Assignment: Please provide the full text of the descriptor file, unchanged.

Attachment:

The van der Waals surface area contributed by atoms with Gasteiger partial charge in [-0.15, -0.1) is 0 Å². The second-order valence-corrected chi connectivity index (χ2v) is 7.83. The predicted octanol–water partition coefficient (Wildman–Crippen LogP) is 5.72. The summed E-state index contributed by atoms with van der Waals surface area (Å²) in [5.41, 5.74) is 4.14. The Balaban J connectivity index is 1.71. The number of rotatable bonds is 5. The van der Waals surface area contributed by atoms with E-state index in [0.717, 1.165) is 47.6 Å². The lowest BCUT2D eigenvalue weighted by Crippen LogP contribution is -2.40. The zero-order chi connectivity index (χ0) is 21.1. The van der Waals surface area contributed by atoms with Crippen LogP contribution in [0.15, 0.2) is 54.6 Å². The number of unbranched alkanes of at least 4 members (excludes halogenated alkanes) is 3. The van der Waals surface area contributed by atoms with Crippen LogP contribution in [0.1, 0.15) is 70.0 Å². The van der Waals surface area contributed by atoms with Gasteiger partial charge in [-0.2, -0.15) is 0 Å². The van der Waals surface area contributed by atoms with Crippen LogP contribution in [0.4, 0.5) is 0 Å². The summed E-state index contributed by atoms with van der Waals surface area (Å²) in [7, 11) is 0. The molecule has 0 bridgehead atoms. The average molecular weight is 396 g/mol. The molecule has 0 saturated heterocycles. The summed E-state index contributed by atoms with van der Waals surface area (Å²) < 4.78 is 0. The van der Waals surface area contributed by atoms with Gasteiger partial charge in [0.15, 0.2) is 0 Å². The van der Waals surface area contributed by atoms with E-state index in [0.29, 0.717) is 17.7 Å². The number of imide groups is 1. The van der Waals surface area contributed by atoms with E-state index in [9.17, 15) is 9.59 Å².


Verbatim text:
The van der Waals surface area contributed by atoms with Gasteiger partial charge in [-0.15, -0.1) is 0 Å². The second-order valence-corrected chi connectivity index (χ2v) is 7.83. The predicted octanol–water partition coefficient (Wildman–Crippen LogP) is 5.72. The summed E-state index contributed by atoms with van der Waals surface area (Å²) in [5.41, 5.74) is 4.14. The Balaban J connectivity index is 1.71. The number of rotatable bonds is 5. The van der Waals surface area contributed by atoms with E-state index in [0.717, 1.165) is 47.6 Å². The lowest BCUT2D eigenvalue weighted by Crippen LogP contribution is -2.40. The zero-order chi connectivity index (χ0) is 21.1. The van der Waals surface area contributed by atoms with Crippen LogP contribution in [0.15, 0.2) is 54.6 Å². The number of unbranched alkanes of at least 4 members (excludes halogenated alkanes) is 3. The van der Waals surface area contributed by atoms with Crippen LogP contribution in [0.1, 0.15) is 70.0 Å². The van der Waals surface area contributed by atoms with Gasteiger partial charge in [-0.2, -0.15) is 0 Å². The van der Waals surface area contributed by atoms with Crippen LogP contribution in [0.4, 0.5) is 0 Å². The summed E-state index contributed by atoms with van der Waals surface area (Å²) in [7, 11) is 0. The molecule has 0 bridgehead atoms. The average molecular weight is 396 g/mol. The molecule has 0 saturated heterocycles. The summed E-state index contributed by atoms with van der Waals surface area (Å²) < 4.78 is 0. The van der Waals surface area contributed by atoms with Gasteiger partial charge in [0.15, 0.2) is 0 Å². The van der Waals surface area contributed by atoms with E-state index in [0.29, 0.717) is 17.7 Å². The number of imide groups is 1. The van der Waals surface area contributed by atoms with E-state index in [9.17, 15) is 9.59 Å².